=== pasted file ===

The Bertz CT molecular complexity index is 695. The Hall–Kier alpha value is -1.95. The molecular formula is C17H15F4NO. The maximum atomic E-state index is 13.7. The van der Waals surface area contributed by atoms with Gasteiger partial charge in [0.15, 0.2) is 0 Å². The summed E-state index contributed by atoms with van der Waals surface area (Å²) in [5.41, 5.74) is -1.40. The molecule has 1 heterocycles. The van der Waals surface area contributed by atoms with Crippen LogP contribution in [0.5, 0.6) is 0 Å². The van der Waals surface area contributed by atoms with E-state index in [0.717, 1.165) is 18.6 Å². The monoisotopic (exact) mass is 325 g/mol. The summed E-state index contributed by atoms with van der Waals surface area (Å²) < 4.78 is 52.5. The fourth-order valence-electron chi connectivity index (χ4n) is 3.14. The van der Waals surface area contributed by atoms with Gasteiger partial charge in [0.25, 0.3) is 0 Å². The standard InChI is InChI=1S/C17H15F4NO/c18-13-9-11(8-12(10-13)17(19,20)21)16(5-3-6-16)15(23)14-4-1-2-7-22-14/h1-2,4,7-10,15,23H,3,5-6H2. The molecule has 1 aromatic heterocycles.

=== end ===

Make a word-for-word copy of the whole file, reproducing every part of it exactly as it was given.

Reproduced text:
The Bertz CT molecular complexity index is 695. The Hall–Kier alpha value is -1.95. The molecular formula is C17H15F4NO. The maximum atomic E-state index is 13.7. The van der Waals surface area contributed by atoms with Gasteiger partial charge in [0.15, 0.2) is 0 Å². The summed E-state index contributed by atoms with van der Waals surface area (Å²) in [5.41, 5.74) is -1.40. The molecule has 1 heterocycles. The van der Waals surface area contributed by atoms with Crippen LogP contribution in [0.5, 0.6) is 0 Å². The van der Waals surface area contributed by atoms with E-state index in [0.717, 1.165) is 18.6 Å². The monoisotopic (exact) mass is 325 g/mol. The summed E-state index contributed by atoms with van der Waals surface area (Å²) < 4.78 is 52.5. The fourth-order valence-electron chi connectivity index (χ4n) is 3.14. The van der Waals surface area contributed by atoms with Gasteiger partial charge in [0.25, 0.3) is 0 Å². The standard InChI is InChI=1S/C17H15F4NO/c18-13-9-11(8-12(10-13)17(19,20)21)16(5-3-6-16)15(23)14-4-1-2-7-22-14/h1-2,4,7-10,15,23H,3,5-6H2. The molecule has 1 aromatic heterocycles.